We mist-netted eight big brown bats (E. fuscus) in southwest Idaho under Idaho Department of Fish and Game permit #110615. All bats were housed and cared for at Boise State University following the Institutional Animal Care and Use Committee protocol #006-AC14-014 and care protocols established by Lollar and Schmidt-French (52). The light regime was 10-hour dark/14-hour light. Before behavioral trials, we trained bats to hunt greater wax moths (Galleria mellonella) suspended from a monofilament tether. Wild, male fireflies (P. pyralis) were collected in Lehigh County, PA and Douglas County, KS, while control scarab beetles (Callistethus marginatus and Dyscinetus morator) were collected in Alachua County, FL in June to July 2015. Big brown bats occur throughout North America and are considered “nonmigratory” (53), while fireflies that flash as adults are generally only found east of the Rocky Mountains. We thus assumed that the bats used in these experiments were naïve to flashing, noxious fireflies.

We conducted bat-firefly behavioral experiments in a sound-attenuated flight room (6.8 × 5.6 × 3.9 m) illuminated by Wildlife Engineering infrared light-emitting diode arrays and red-filtered lighting. To record bat-prey interactions, we captured streaming video from three high-speed, infrared-sensitive cameras [Basler scout, 100 frames per second (fps)] using a National Instruments PCIe-8235 GigE Vision frame grabber and a customized LabVIEW program. Simultaneously, we recorded echolocation behavior using four ultrasonic Avisoft microphones [three CM16, ±3 dB(Z), 20 to 140 kHz; one USG Electret Ultrasound Microphone, ±9 dB(Z), 20 to 120 kHz] connected to a four-channel Avisoft UltraSoundGate 416H (sampling at 300 kHz) via XLR cables and recording to a desktop computer running Avisoft-RECORDER software. We mounted microphones on the ceiling in the center of the room, placing each CM16 microphone 1.5 m apart from and encircling the central USG Electret mic. For all interactions, we synchronized audio and video recordings by triggering both with a National Instruments 9402 digital I/O module.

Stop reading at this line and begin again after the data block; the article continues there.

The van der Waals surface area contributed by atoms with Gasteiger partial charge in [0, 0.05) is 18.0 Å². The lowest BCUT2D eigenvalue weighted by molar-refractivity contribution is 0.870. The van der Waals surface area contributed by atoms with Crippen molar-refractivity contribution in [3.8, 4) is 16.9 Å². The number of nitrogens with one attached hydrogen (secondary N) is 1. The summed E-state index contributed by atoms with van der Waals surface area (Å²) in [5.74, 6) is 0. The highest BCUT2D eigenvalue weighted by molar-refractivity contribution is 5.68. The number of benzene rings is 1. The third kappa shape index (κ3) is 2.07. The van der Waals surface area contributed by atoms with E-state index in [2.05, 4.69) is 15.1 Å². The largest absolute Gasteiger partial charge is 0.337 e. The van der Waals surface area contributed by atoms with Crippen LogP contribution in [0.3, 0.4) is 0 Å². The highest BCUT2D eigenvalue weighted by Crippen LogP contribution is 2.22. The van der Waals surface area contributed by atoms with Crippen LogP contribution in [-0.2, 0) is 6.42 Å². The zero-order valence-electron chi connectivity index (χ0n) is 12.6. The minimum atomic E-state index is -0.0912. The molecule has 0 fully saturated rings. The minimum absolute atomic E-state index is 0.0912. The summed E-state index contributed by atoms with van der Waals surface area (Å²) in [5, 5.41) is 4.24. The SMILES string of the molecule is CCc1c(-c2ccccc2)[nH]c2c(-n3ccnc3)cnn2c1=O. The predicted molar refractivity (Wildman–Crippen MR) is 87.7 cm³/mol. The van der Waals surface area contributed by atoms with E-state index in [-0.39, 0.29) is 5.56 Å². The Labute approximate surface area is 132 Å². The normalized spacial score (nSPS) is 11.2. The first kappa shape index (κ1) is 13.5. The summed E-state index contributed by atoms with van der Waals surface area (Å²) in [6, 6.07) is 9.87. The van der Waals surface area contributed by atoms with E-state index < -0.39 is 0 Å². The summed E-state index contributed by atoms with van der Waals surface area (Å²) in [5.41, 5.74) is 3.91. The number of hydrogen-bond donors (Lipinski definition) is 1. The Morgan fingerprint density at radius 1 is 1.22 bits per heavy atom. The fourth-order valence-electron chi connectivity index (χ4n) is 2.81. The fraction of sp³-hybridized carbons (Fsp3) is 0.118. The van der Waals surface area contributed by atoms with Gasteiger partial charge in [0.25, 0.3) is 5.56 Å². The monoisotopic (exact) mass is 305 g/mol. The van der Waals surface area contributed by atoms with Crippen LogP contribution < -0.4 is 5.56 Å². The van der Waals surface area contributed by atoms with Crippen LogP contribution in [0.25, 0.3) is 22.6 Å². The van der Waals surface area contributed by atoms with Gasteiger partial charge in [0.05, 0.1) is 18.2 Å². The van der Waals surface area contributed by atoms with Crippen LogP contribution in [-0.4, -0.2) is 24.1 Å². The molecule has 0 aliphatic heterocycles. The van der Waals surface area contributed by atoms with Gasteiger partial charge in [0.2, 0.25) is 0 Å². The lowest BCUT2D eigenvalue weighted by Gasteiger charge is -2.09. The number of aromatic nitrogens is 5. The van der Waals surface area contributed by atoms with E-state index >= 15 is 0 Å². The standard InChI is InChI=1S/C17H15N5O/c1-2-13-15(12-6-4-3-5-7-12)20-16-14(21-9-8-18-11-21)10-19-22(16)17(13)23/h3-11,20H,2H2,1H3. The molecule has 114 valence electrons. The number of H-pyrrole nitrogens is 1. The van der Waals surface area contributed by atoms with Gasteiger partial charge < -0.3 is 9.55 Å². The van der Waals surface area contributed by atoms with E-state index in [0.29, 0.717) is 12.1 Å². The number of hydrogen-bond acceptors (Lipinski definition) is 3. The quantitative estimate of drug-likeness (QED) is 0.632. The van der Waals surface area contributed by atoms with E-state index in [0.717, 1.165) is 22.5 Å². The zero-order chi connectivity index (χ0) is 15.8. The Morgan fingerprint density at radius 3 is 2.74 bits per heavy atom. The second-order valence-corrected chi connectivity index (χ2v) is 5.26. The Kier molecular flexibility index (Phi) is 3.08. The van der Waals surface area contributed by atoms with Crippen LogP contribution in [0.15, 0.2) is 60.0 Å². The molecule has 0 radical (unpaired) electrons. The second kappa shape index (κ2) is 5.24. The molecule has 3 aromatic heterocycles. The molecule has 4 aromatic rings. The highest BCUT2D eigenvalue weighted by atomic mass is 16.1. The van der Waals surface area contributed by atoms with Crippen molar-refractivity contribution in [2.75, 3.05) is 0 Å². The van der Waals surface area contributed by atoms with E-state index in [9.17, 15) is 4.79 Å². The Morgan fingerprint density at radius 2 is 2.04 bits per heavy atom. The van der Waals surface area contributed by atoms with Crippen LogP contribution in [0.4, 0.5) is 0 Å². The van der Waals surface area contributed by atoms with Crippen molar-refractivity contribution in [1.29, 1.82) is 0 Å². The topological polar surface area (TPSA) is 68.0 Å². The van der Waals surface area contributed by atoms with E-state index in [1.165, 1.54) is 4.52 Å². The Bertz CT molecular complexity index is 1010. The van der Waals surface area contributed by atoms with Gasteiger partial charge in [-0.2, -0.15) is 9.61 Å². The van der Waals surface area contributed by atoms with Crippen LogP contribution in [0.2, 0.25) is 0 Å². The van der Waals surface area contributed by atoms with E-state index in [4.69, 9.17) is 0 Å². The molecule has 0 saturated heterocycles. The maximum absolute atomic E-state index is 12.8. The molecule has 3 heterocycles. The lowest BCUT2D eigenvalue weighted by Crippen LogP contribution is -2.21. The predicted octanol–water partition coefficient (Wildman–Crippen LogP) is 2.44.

We presented P. pyralis fireflies to bats in one of three treatments: (i) intact, free-flying, and flashing (n = 3 bats); (ii) intact, free-flying, and nonflashing (n = 4 bats); and (iii) intact, tethered, and flashing (n = 1 bat). To occlude bioluminescence for treatment #2, we painted all bioluminescent abdominal terga and adjacent terga, black or red (Testors Enamel Paints “GI Black” and “Red Cherry,” respectively). Both colored paints effectively blocked bioluminescent transmittance. We also presented painted scarabs (n = 2) to bats to control for the effect of paint. Once it was apparent that painted scarabs were caught and ingested with vigor, we then presented unpainted scarabs to minimize bat exposure to the enamel paints. Flight controls were wax moths, scarab beetles, or a combination of the two. Free-flying prey were hand-released, while tethered insects were suspended from an ~75-cm-long monofilament line attached to the ceiling. To avoid contaminating control prey, experimenters’ hands and the tether were washed following contact with each firefly. A trial began once we released the prey and we allowed bats to hunt for 1 min after release. We assessed capture behavior during experiments and confirmed captures by reviewing recordings of all interactions from all three cameras.

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